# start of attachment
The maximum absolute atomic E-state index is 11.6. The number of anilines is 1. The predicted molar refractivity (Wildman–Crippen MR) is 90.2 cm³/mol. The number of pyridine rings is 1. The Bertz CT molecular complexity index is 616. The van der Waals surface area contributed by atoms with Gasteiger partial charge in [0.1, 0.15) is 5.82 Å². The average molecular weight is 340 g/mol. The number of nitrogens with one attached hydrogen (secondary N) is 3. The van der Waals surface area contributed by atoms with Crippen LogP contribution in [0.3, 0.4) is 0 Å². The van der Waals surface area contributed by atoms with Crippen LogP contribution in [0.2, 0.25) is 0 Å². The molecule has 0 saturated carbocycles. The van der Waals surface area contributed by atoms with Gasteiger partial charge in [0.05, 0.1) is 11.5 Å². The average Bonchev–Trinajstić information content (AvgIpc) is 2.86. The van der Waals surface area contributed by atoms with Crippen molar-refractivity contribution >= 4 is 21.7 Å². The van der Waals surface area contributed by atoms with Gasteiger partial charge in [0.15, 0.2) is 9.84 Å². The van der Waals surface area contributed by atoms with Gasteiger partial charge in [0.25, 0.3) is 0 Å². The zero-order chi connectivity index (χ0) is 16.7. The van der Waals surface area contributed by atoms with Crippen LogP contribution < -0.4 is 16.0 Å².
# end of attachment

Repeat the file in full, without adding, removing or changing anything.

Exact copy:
The maximum absolute atomic E-state index is 11.6. The number of anilines is 1. The predicted molar refractivity (Wildman–Crippen MR) is 90.2 cm³/mol. The number of pyridine rings is 1. The Bertz CT molecular complexity index is 616. The van der Waals surface area contributed by atoms with Gasteiger partial charge in [0.1, 0.15) is 5.82 Å². The average molecular weight is 340 g/mol. The number of nitrogens with one attached hydrogen (secondary N) is 3. The van der Waals surface area contributed by atoms with Crippen LogP contribution in [0.3, 0.4) is 0 Å². The van der Waals surface area contributed by atoms with Crippen LogP contribution in [0.2, 0.25) is 0 Å². The molecule has 0 saturated carbocycles. The van der Waals surface area contributed by atoms with Gasteiger partial charge in [0.05, 0.1) is 11.5 Å². The average Bonchev–Trinajstić information content (AvgIpc) is 2.86. The van der Waals surface area contributed by atoms with Crippen molar-refractivity contribution >= 4 is 21.7 Å². The van der Waals surface area contributed by atoms with Gasteiger partial charge in [0.15, 0.2) is 9.84 Å². The van der Waals surface area contributed by atoms with Gasteiger partial charge in [0.25, 0.3) is 0 Å². The zero-order chi connectivity index (χ0) is 16.7. The van der Waals surface area contributed by atoms with Crippen LogP contribution < -0.4 is 16.0 Å².